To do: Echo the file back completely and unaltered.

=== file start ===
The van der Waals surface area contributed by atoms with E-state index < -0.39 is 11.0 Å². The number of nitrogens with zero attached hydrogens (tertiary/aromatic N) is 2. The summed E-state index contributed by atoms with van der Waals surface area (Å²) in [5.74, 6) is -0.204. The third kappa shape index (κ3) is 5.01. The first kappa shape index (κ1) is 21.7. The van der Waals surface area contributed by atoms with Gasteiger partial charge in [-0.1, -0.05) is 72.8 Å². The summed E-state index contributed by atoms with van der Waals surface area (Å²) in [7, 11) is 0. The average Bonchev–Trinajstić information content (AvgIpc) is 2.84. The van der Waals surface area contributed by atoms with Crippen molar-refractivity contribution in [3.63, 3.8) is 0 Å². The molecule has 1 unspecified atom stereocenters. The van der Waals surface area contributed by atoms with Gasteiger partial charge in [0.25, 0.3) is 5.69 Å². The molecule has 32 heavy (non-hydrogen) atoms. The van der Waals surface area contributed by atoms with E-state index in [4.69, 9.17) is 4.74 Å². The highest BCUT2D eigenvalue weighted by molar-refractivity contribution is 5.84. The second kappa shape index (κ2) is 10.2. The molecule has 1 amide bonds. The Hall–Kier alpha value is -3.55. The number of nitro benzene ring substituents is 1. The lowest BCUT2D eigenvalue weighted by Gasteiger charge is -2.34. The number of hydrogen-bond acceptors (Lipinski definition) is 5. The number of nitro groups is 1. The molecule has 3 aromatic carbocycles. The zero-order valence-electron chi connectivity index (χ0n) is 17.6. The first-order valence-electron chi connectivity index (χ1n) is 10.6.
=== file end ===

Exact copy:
The van der Waals surface area contributed by atoms with E-state index < -0.39 is 11.0 Å². The number of nitrogens with zero attached hydrogens (tertiary/aromatic N) is 2. The summed E-state index contributed by atoms with van der Waals surface area (Å²) in [5.74, 6) is -0.204. The third kappa shape index (κ3) is 5.01. The first kappa shape index (κ1) is 21.7. The van der Waals surface area contributed by atoms with Gasteiger partial charge in [-0.1, -0.05) is 72.8 Å². The summed E-state index contributed by atoms with van der Waals surface area (Å²) in [7, 11) is 0. The average Bonchev–Trinajstić information content (AvgIpc) is 2.84. The van der Waals surface area contributed by atoms with Crippen molar-refractivity contribution in [3.63, 3.8) is 0 Å². The molecule has 1 unspecified atom stereocenters. The van der Waals surface area contributed by atoms with Gasteiger partial charge in [0.25, 0.3) is 5.69 Å². The molecule has 32 heavy (non-hydrogen) atoms. The van der Waals surface area contributed by atoms with E-state index in [4.69, 9.17) is 4.74 Å². The highest BCUT2D eigenvalue weighted by molar-refractivity contribution is 5.84. The second kappa shape index (κ2) is 10.2. The molecule has 1 amide bonds. The Hall–Kier alpha value is -3.55. The number of nitro benzene ring substituents is 1. The lowest BCUT2D eigenvalue weighted by Gasteiger charge is -2.34. The number of hydrogen-bond acceptors (Lipinski definition) is 5. The number of nitro groups is 1. The molecule has 3 aromatic carbocycles. The zero-order valence-electron chi connectivity index (χ0n) is 17.6. The first-order valence-electron chi connectivity index (χ1n) is 10.6.